I’ve been doing some projects for a couple of customers and one thing always struck me as being paradoxical is the fact that the more IT-savvy one’s opinion of himself is, the more problems will result from the project. And after more than a decade in this industry, I somehow developed an instinct of being able to spot such persons within a few minutes.
“Normal” customers tend to ask questions, and of course I will answer them truthfully and at the same time try to relate it to the objectives of my proposals. “Extremely clever” customers on the other hand dictate what they want to do and often at the level of detail that’s smaller than a grain of sand.
The typical marketing approach to such scenarios would be that “the customer is always right”. However, from experience, my conclusion is: Customers who are adamant that only they are right and refuse to even consider suggestions are often wrong and should be avoided like the plague.
That, my friends, is the simple yet brutal truth.
Think about it for a moment. If they are so knowledgeable in the area then why are you sourced to implement the project? The best case scenario would be that they’d like to focus on other business areas. On the other hand, they probably only want you as a safety buffer; if the project goes well, then they’ll take credit for the project… if it goes wrong, just blame the consultant: that’s you!
Fortunately, it’s somewhat easy to spot potentially problematic customers. Listed here are three key identifiers.
1) They Don’t Value Your Time
It is important that you identify this trait before even submitting a proposal. See if they stick to appointments. Some points to note are:
- Do they often postpone meetings?
- If so, do they inform you in advance?
- When they are the initiating party did they provide you with meeting minutes beforehand?
- How often is it that meetings get canceled after you arrived at the location?
- Is a contact person assigned for your project?
- Do they respond to requests for input in a timely manner?
- Do they give you “urgent” demands for changes often?
- Do they often amass a huge inventory of requests and hand it to you on Friday expecting them to be completed by Monday?
If you answered yes to most of the questions above, then I feel very sorry for you. It’s obvious that you have a customer from hell. If you’re doing it for the money, then I hope it’s worth it. However, more often than not, I would personally recommend that you avoid them as soon as they’re identified.
Lost money can be found elsewhere, but lost time is gone for good.
2) They Think They Are Your Only Customers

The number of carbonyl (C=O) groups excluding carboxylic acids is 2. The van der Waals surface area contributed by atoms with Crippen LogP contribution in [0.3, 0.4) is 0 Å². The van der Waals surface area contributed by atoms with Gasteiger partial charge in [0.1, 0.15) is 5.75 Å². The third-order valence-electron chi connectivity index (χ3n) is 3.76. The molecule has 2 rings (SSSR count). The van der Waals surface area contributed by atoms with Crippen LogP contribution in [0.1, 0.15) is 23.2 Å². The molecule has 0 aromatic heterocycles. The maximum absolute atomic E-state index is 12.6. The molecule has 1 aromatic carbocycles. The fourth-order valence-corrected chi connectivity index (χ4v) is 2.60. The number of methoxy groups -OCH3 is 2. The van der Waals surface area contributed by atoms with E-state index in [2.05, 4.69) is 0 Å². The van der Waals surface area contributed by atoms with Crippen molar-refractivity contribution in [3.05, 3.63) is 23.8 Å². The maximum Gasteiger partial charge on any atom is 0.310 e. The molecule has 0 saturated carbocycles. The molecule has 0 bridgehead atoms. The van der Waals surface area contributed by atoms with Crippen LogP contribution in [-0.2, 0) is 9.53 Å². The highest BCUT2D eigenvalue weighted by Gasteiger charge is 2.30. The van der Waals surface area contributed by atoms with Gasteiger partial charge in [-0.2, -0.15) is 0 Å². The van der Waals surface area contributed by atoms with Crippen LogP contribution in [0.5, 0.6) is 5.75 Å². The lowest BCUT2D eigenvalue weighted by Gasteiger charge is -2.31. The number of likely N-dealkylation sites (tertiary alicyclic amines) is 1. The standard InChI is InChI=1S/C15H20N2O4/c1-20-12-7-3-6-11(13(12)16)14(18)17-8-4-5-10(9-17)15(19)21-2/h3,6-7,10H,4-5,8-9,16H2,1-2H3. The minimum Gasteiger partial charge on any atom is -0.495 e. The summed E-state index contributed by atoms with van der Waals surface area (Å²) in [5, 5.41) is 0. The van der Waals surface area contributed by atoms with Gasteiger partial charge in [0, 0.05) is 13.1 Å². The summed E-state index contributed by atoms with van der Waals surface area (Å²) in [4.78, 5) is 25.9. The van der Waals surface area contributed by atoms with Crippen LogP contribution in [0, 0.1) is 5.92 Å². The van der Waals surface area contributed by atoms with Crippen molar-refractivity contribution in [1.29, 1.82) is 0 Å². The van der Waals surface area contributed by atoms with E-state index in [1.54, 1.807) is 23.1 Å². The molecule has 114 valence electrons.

There’s one important aspect of doing business and it’s called respect. Respect should go both ways. Vendors should respect customers because they provide income for your business. Customers too should respect vendors as they help your business run more smoothly.
That’s the ideal situation, however there are times when you as a vendor are not treated with respect. The most obvious sign of the lack of respect is when a customer thinks that your universe revolves around them.
Everything should be done now and you should do it because you’re at their beck and call. Needless to say, if a client is identified to be in this category, it’s time to execute your exit strategy.
You do have exit strategies, don’t you?
3) They Don’t Honour Agreements
An agreement is a set of mutually accepted terms and conditions. It takes great care and effort to construct an agreement and when it’s done parties are bound by this agreement. Although agreements should have some flexibility in it, the core of the agreement should remain and be respected.
Although I’ve mentioned that agreements should have some form of flexibility built in, one needs to understand the difference between flexibility and downright exploitation.
Flexibility goes both ways. If the client wants additional services to be included in the agreement then you as a vendor have the right to charge for it. Resist the temptation to fold beneath the pressure of your customers pleas and demands for performing additional services out of “goodwill”.
From experience, I’ve discovered that once you accept a few additional requests without amendments in terms of payments, customers tend to take this as part of the agreement scope and will throw in additional requests without being prepared to reciprocate in terms of financial allocations from their side.
Some do it out of naivete, but there are also who are downright milking you for every single ounce of energy that you are “willing” to put in.
So the next time you think you have clinched a major contract make sure you have your bases covered. Otherwise the project might be too big for you to chew down the road, and you’d lose on other profitable ventures.